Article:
Linksys, Netgear, Dlink, etc...
They all seem to be pretty similar. They are all very cheap, and they are all supposed to be suitable for use as routers on typical consumer broadband Internet links.
So how far can you push them? I decided to do a few tests.
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There appears to be a much faster path for packets less than about 200 bytes, which is nice since so many packets in typical traffic fall in that category. The performance drops drastically after that. Surprisingly, it starts to go up again linearly with packet size around 800 bytes. I am not sure why it would be able to transmit more packets per time interval when they are larger, but it seems to be true: the test appears to be valid, the numbers reported by netperf and ethereal match exactly.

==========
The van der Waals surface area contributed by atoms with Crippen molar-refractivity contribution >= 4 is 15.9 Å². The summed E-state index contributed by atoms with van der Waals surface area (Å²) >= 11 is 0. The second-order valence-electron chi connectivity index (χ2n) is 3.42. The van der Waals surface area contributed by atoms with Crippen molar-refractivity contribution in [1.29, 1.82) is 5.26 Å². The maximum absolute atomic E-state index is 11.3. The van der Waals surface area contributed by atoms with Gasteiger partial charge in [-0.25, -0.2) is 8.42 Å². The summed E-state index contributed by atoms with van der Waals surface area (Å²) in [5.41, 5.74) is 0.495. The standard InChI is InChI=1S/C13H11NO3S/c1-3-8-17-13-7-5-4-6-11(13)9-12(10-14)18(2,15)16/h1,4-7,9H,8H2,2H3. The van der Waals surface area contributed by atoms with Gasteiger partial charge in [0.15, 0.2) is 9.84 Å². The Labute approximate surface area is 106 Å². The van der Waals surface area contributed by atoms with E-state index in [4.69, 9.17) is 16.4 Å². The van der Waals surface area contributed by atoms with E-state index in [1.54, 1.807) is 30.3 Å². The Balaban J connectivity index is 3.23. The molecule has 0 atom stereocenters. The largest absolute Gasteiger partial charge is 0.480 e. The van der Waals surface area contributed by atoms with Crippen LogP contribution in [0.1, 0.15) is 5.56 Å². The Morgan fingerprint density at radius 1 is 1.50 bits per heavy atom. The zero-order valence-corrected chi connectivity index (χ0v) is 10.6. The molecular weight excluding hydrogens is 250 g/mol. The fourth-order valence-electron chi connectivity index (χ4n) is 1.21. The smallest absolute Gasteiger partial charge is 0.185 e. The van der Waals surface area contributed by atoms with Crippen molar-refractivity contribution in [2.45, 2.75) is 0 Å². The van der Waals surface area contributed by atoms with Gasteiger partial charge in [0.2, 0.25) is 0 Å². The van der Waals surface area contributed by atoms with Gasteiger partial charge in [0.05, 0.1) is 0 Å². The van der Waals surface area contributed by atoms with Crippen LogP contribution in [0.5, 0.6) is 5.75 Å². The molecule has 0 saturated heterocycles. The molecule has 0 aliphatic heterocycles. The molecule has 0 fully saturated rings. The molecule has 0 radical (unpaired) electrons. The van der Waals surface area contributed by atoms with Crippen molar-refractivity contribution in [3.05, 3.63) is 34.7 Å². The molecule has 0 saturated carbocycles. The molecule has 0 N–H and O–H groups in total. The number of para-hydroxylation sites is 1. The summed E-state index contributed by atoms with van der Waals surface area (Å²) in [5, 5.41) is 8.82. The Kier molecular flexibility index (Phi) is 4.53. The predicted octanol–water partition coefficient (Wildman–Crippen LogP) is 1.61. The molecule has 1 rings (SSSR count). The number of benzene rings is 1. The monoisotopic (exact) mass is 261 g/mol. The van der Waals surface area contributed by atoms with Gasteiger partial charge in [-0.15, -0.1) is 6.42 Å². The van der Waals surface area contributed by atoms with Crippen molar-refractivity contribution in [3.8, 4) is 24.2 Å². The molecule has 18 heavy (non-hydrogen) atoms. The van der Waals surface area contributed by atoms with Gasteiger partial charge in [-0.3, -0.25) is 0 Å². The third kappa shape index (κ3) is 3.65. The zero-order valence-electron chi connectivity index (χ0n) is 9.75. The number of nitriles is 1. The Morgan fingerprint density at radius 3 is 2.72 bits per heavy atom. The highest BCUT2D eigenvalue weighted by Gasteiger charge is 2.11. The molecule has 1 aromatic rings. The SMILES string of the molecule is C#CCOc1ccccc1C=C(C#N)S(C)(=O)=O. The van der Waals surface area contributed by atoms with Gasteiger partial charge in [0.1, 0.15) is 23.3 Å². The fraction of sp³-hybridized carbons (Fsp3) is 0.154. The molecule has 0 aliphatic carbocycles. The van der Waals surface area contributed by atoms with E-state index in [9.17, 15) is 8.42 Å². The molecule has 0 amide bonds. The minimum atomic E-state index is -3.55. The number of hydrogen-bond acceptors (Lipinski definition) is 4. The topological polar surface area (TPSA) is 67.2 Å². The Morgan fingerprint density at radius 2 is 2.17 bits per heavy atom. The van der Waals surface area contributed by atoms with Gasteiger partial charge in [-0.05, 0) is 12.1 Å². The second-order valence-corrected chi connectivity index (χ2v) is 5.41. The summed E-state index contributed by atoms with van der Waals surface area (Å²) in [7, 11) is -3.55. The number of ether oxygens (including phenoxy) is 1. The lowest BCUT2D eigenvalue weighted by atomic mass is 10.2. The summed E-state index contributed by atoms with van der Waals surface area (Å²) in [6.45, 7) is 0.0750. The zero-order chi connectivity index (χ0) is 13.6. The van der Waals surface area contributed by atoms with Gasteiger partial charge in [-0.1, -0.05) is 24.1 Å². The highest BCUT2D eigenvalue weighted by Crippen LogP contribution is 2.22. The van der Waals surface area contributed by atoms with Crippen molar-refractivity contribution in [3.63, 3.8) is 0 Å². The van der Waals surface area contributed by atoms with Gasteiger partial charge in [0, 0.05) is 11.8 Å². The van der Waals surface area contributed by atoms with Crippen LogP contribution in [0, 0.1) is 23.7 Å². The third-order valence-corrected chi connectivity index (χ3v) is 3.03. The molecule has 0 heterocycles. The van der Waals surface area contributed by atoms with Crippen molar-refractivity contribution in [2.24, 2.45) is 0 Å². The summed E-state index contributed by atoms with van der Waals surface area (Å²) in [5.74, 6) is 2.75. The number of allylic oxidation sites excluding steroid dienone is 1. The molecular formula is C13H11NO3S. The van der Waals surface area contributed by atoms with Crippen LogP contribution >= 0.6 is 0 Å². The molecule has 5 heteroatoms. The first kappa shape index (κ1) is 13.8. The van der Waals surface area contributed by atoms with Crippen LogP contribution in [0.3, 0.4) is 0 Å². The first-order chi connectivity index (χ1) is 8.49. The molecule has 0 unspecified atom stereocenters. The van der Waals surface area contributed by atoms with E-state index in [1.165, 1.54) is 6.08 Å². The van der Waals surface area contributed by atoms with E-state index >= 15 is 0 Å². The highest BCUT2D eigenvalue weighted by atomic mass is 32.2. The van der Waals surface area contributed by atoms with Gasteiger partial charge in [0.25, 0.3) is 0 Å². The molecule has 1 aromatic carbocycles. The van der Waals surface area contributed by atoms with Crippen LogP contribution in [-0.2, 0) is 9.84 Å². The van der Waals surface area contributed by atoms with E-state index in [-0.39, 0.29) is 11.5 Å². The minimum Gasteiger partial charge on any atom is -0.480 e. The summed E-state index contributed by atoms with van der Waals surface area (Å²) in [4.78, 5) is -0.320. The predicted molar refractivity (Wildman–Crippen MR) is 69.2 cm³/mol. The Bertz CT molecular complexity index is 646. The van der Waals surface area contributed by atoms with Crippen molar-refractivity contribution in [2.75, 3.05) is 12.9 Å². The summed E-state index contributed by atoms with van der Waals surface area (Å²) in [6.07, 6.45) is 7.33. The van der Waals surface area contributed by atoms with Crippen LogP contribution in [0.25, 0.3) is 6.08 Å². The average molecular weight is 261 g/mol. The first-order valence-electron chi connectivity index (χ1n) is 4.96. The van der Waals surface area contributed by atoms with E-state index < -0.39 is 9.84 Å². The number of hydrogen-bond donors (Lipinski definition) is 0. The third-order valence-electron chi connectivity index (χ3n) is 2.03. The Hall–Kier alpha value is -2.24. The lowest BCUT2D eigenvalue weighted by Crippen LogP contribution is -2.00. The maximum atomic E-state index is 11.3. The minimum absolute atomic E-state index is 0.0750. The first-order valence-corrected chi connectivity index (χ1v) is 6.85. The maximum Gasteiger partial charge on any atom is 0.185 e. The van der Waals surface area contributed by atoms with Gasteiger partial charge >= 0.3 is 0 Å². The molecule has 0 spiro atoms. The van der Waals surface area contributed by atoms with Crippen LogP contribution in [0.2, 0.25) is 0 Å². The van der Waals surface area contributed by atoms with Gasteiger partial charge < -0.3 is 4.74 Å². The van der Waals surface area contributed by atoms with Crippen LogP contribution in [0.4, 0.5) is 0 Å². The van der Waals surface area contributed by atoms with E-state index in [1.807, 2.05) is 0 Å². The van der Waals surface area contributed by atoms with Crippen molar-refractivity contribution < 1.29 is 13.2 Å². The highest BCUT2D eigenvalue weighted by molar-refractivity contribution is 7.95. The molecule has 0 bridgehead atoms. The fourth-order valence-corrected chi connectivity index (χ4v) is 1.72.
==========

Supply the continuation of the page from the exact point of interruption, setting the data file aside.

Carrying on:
If this is a typical histogram of packet sizes for Internet traffic,
IP packet size distribution (18567M total packets): 1-32 64 96 128 160 192 224 256 288 320 352 384 416 448 480 .000 .394 .070 .043 .021 .012 .013 .008 .006 .005 .004 .004 .005 .003 .003 512 544 576 1024 1536 2048 2560 3072 3584 4096 4608 .003 .007 .018 .044 .325 .000 .000 .000 .000 .000 .000
then you should expect about 8Mbps (total in + out) for typical Internet traffic. Enough for your average cable modem or plain ADSL, but not sufficient for ADSL2+ or other faster broadband services.
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The Soekris shows a bit of the same pattern as the Netgear with small packets performing well and the performance increasing after about 600 bytes but it doesn't show the strange linear increase after that.
Using the same histogram, you should expect to see about 22Mbps for typical Internet traffic.
The price appears to be proportional to the performance!